From Wikipedia, the free encyclopedia.Plagianthus regius or lowland ribbonwood is a tree that is endemic to New Zealand. The common name is simply ribbonwood. The Māori name is manatu but is also known as houi, manaui manatu, puruhi and whauwhi.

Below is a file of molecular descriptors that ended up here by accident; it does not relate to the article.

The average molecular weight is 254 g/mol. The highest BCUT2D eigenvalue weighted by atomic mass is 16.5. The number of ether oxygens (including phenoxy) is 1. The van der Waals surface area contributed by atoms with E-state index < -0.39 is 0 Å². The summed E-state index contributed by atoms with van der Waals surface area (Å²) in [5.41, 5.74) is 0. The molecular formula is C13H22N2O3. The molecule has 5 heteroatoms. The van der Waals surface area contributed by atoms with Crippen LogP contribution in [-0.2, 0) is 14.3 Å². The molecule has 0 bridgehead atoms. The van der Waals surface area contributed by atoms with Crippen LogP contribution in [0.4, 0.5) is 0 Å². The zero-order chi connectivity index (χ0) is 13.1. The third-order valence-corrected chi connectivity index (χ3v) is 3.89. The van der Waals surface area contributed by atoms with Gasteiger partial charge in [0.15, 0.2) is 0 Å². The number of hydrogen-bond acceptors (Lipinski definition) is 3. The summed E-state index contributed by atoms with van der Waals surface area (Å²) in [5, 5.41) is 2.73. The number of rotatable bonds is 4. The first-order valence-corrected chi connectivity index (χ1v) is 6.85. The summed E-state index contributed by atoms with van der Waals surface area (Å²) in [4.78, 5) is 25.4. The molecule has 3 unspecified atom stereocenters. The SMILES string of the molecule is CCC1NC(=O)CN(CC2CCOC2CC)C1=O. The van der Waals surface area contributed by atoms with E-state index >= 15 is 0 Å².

The juvenile form has bushy interlacing branches with small leaves, while an older tree will tend to have larger leaves, sometimes with the lower parts of tree still displaying divaricating leaves. A profusion of small white or green flowers appear in dense clusters in spring making it easier to distinguish from the similar lacebark genus. One of the distinctive aspects of this tree is that it is usually deciduous which is unusual for New Zealand, although in the northern areas it can be semi-deciduous. It is considered the largest of New Zealand's deciduous trees growing to 17 metres, and grows in the North, South and Stewart Islands. A subspecies from the Chatham Islands, Plagianthus regius subsp. chathamicus, is very similar but lacks the divaricating aspect.The bark of the tree was used in Māori traditional textiles such as in fishing nets.